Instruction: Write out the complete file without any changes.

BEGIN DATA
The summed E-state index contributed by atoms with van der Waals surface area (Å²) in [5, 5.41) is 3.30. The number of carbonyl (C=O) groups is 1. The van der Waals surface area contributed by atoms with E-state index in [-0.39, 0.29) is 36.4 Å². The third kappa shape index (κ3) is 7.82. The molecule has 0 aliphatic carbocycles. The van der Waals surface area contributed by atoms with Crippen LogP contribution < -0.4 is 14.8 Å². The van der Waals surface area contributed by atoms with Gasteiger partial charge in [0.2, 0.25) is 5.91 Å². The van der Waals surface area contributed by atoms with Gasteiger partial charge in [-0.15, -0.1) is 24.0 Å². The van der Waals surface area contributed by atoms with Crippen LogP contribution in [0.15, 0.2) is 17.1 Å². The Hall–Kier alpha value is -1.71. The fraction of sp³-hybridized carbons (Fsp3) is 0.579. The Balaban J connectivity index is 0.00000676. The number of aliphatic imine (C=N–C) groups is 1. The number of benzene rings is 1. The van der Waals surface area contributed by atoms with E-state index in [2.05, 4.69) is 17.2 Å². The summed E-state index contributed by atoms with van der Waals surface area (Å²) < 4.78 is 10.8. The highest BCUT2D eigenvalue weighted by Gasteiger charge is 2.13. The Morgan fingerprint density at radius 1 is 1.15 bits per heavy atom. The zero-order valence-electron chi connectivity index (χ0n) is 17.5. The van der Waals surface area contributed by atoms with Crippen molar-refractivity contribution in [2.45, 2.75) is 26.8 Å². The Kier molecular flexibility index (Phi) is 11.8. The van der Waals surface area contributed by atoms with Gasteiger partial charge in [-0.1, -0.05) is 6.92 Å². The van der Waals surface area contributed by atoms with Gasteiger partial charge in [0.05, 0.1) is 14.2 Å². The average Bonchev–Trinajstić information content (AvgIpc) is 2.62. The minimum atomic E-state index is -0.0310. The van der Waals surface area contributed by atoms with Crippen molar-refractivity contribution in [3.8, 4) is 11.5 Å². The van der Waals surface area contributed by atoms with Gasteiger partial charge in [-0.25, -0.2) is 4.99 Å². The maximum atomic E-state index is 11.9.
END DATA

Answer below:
The summed E-state index contributed by atoms with van der Waals surface area (Å²) in [5, 5.41) is 3.30. The number of carbonyl (C=O) groups is 1. The van der Waals surface area contributed by atoms with E-state index in [-0.39, 0.29) is 36.4 Å². The third kappa shape index (κ3) is 7.82. The molecule has 0 aliphatic carbocycles. The van der Waals surface area contributed by atoms with Crippen LogP contribution < -0.4 is 14.8 Å². The van der Waals surface area contributed by atoms with Gasteiger partial charge in [0.2, 0.25) is 5.91 Å². The van der Waals surface area contributed by atoms with Gasteiger partial charge in [-0.15, -0.1) is 24.0 Å². The van der Waals surface area contributed by atoms with Crippen LogP contribution in [0.15, 0.2) is 17.1 Å². The Hall–Kier alpha value is -1.71. The fraction of sp³-hybridized carbons (Fsp3) is 0.579. The Balaban J connectivity index is 0.00000676. The number of aliphatic imine (C=N–C) groups is 1. The number of benzene rings is 1. The van der Waals surface area contributed by atoms with E-state index in [2.05, 4.69) is 17.2 Å². The summed E-state index contributed by atoms with van der Waals surface area (Å²) < 4.78 is 10.8. The highest BCUT2D eigenvalue weighted by Gasteiger charge is 2.13. The Morgan fingerprint density at radius 1 is 1.15 bits per heavy atom. The zero-order valence-electron chi connectivity index (χ0n) is 17.5. The van der Waals surface area contributed by atoms with Crippen molar-refractivity contribution in [2.45, 2.75) is 26.8 Å². The Kier molecular flexibility index (Phi) is 11.8. The van der Waals surface area contributed by atoms with Gasteiger partial charge in [-0.1, -0.05) is 6.92 Å². The van der Waals surface area contributed by atoms with Gasteiger partial charge in [0.05, 0.1) is 14.2 Å². The average Bonchev–Trinajstić information content (AvgIpc) is 2.62. The minimum atomic E-state index is -0.0310. The van der Waals surface area contributed by atoms with Crippen molar-refractivity contribution in [3.8, 4) is 11.5 Å². The van der Waals surface area contributed by atoms with Gasteiger partial charge in [-0.25, -0.2) is 4.99 Å². The maximum atomic E-state index is 11.9.